“Men are still more promiscuous than women, despite what the gender-neutral society says. “I don’t pay them to come over…I pay them to leave,” said the actor regarding the prostitutes he patronizes. p. 28.

Can women ever really act like men? “I can see how a dominating person could make use of the ability to seem caring, but how could a caring person be dominating without ceasing to be caring?” p. 31.

“What does John Wayne or Theodore Roosevelt show us about manliness in its completeness? A manly man is nothing if not an individual, one who sets himself apart, who is concerned with the honor rather than survival of his individual being. Or, better to say, he finds his survival only in his honor.” p. 37.

Is testosterone chemical poisoning?

That male’s willful will, too, is not just a concept, an airy, bodiless wish with nothing behind it. It has been found to have a chemical basis in the hormonal differences between men and women: me have much more testosterone. The political scientist Andrew Sullivan, who suffers from a condition requiring him to inject himself with testosterone, has written a graphic account of the leap in vigorous spiritedness that results. While it lasts he becomes a living, strutting stereotype.

“Other animal species seek to survive; humans want to survive with honor.” p. 60.

Assertiveness training for women, “aims to teach them to make their own case, a habit one takes for granted in men,”

If that’s so, it’s no wonder that men have dominated business and politics. With or without training in moderation, men were just doing what comes naturally. But if women don’t take steps to reduce their assertiveness deficit, will they succeed as well as men in the formally manly occupations? Perhaps their true policy is to assert themselves as women and not try to become artificial men, but that policy requires a certain distance from manly assertiveness. p. 68.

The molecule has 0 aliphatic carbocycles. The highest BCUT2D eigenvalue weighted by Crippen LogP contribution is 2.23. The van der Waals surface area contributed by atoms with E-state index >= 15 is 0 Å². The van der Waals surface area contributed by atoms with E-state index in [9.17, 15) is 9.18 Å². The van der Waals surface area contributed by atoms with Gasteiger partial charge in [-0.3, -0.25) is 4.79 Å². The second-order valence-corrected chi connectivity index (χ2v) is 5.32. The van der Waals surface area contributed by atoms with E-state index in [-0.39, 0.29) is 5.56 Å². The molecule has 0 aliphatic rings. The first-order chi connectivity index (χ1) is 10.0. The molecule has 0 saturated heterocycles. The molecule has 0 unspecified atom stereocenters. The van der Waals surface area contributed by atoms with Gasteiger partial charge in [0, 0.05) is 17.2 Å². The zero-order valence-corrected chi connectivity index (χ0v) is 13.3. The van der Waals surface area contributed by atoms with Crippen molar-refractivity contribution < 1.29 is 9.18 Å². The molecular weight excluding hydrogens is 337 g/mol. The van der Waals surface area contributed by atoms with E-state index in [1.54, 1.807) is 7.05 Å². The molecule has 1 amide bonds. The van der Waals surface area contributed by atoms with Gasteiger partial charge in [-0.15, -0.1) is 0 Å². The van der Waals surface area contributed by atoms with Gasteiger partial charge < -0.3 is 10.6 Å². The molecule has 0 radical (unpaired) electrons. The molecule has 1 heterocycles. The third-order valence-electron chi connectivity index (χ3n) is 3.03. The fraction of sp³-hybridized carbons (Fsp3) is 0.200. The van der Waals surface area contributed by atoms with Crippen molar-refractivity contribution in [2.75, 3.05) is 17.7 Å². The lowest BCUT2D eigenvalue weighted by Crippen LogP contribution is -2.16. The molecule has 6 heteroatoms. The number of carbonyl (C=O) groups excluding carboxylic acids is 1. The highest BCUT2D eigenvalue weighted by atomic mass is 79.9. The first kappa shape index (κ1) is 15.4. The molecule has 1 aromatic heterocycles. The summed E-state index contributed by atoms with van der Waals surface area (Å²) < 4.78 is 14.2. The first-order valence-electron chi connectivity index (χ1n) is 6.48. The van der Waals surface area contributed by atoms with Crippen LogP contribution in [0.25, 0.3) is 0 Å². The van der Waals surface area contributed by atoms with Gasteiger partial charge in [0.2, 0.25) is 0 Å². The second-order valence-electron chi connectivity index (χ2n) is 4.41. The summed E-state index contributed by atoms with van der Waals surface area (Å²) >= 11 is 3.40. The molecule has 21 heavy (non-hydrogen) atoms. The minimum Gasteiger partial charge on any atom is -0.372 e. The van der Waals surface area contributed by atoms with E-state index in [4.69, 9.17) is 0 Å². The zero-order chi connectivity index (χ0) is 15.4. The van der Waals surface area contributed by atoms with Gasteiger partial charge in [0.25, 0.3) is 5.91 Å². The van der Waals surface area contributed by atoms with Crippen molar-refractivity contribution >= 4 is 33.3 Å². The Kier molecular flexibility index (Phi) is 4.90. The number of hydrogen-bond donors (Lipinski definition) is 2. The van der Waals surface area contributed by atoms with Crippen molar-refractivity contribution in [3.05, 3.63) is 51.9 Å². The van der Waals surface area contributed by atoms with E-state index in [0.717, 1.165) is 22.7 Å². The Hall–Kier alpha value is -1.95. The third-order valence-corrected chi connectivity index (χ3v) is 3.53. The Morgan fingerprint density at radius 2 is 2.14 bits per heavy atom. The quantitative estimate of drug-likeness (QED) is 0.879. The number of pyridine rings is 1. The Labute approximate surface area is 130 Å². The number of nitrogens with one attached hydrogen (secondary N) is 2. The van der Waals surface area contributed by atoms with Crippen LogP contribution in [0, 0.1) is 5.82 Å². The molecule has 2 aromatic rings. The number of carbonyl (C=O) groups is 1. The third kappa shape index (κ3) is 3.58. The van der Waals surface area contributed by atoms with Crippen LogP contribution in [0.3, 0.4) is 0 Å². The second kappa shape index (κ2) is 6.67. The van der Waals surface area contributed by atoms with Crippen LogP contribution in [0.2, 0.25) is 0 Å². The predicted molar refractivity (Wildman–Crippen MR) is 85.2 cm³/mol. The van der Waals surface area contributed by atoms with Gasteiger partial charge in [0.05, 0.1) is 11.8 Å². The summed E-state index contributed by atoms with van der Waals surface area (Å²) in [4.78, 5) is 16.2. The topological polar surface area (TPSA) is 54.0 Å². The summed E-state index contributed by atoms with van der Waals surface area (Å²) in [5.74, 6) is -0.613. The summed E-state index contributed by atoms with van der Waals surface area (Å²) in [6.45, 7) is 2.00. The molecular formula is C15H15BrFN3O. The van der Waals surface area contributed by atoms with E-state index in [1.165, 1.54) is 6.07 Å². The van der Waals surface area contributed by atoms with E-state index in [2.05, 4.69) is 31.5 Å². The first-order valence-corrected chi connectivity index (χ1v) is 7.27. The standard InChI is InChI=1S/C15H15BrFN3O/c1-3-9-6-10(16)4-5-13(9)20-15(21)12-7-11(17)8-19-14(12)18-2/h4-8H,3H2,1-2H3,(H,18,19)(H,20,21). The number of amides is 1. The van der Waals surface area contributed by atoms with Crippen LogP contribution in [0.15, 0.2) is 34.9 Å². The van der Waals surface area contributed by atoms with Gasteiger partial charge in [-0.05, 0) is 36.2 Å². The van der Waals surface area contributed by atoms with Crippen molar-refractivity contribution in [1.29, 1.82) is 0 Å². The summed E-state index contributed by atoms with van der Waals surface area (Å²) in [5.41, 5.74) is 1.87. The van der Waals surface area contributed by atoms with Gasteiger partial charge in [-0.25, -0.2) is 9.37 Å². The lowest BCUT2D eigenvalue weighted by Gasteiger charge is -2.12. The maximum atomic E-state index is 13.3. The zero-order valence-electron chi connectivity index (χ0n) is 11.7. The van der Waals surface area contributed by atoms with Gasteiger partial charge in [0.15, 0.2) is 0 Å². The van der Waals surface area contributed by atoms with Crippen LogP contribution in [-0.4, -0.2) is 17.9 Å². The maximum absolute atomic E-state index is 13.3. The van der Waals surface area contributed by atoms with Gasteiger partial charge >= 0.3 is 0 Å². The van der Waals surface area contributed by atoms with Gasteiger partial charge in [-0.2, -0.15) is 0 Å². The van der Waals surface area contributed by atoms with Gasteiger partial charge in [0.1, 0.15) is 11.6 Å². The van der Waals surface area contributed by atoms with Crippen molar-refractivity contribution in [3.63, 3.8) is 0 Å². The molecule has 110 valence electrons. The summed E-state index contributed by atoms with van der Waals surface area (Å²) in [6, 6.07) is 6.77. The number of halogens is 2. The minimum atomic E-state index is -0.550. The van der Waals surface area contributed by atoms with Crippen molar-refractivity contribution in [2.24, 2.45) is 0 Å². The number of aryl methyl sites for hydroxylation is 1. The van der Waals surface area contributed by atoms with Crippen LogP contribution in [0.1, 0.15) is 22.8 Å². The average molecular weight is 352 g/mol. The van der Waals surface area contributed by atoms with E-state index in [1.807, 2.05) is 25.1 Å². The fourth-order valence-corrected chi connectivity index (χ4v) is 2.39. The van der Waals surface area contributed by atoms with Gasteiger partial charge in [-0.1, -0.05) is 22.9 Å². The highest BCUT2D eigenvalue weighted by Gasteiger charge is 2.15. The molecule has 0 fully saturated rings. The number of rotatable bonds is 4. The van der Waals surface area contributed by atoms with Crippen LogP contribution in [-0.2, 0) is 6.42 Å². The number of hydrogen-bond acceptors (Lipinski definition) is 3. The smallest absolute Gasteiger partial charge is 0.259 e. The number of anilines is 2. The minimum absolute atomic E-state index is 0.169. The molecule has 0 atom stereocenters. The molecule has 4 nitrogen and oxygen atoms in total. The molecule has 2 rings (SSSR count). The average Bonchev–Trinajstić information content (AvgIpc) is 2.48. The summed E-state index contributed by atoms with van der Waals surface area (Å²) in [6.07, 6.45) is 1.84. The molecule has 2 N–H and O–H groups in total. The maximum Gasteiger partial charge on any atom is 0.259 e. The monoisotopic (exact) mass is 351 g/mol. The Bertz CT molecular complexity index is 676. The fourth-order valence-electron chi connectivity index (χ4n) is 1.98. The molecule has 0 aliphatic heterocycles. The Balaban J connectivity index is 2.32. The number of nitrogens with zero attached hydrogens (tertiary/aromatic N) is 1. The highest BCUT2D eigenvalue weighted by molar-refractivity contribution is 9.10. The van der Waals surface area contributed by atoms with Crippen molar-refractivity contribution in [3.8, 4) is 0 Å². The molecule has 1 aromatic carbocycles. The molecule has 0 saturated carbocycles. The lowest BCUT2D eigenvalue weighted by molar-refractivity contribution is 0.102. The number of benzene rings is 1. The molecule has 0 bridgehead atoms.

“Dr. Samuel Johnson…thought it ridiculous for a woman to assert herself [from Boswell’s Life of Johnson] “Sir, a woman’s preaching is like a dog’s walking on his hind legs. It is not done well; but you are surprised to find it done at all.” p. 69.

“But “formidable women,” as we call them, do exist. Expelled members of Margaret Thatcher’s cabinet might think they had met one of them.” p. 69.

“To get to that seat [of authority] you have to compete, and in a competition there are losers–usually more of them than winners. To assert yourself you must take the risk of losing.” p. 69.

“Today’s women want power, but they are not so eager to accept the risk that goes with seeking power. p. 69.

Today’s woman thinks she can have wisdom and power together: wisdom without modesty, power without risk.” p. 70.

“Facing risk is a feature of manliness that goes with holding power. More than most women, indeed, more than most men, the manly man accepts–nay, welcomes–a risky situation. He is not looking for the life of Riley.” p. 70.

“Each woman wants security, but one finds it in her husband, the other in the government. p. 78.

“The most dramatic statement of manliness would be the one where the man is the source of all meaning, where nothing else has meaning unless the man supplies it. That is the condition of nihilism–a state in which nothing in itself has meaning; meaning has to be furnished by a human being, the sole source of meaning.” p. 82. The Alert Reader is reminded that this is the center of the abortion debate: the unborn child has a ‘right to life’ — not protected in the Founding Documents — but granted at the discretion of the mother.